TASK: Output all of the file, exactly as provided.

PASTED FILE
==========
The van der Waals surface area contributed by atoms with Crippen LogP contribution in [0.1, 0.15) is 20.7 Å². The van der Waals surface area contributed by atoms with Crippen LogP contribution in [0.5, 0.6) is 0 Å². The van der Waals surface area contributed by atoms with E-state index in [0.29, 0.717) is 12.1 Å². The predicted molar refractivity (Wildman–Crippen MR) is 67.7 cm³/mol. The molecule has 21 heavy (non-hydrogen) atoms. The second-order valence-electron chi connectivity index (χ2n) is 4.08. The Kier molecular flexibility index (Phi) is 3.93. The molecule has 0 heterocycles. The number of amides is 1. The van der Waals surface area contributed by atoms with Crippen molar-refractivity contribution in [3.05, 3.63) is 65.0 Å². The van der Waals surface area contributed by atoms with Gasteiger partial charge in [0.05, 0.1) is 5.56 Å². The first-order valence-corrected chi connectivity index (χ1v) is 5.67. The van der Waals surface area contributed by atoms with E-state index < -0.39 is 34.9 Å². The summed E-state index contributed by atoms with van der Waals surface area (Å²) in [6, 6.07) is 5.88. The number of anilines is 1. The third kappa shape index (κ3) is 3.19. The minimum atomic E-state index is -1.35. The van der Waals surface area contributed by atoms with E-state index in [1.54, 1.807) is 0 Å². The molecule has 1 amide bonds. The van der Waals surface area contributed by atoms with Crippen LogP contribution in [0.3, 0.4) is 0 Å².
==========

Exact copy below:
The van der Waals surface area contributed by atoms with Crippen LogP contribution in [0.1, 0.15) is 20.7 Å². The van der Waals surface area contributed by atoms with Crippen LogP contribution in [0.5, 0.6) is 0 Å². The van der Waals surface area contributed by atoms with E-state index in [0.29, 0.717) is 12.1 Å². The predicted molar refractivity (Wildman–Crippen MR) is 67.7 cm³/mol. The molecule has 21 heavy (non-hydrogen) atoms. The second-order valence-electron chi connectivity index (χ2n) is 4.08. The Kier molecular flexibility index (Phi) is 3.93. The molecule has 0 heterocycles. The number of amides is 1. The van der Waals surface area contributed by atoms with Crippen molar-refractivity contribution in [3.05, 3.63) is 65.0 Å². The van der Waals surface area contributed by atoms with Gasteiger partial charge in [0.05, 0.1) is 5.56 Å². The first-order valence-corrected chi connectivity index (χ1v) is 5.67. The van der Waals surface area contributed by atoms with E-state index < -0.39 is 34.9 Å². The summed E-state index contributed by atoms with van der Waals surface area (Å²) in [6, 6.07) is 5.88. The number of anilines is 1. The third kappa shape index (κ3) is 3.19. The minimum atomic E-state index is -1.35. The van der Waals surface area contributed by atoms with E-state index in [1.54, 1.807) is 0 Å². The molecule has 1 amide bonds. The van der Waals surface area contributed by atoms with Crippen LogP contribution in [0.3, 0.4) is 0 Å².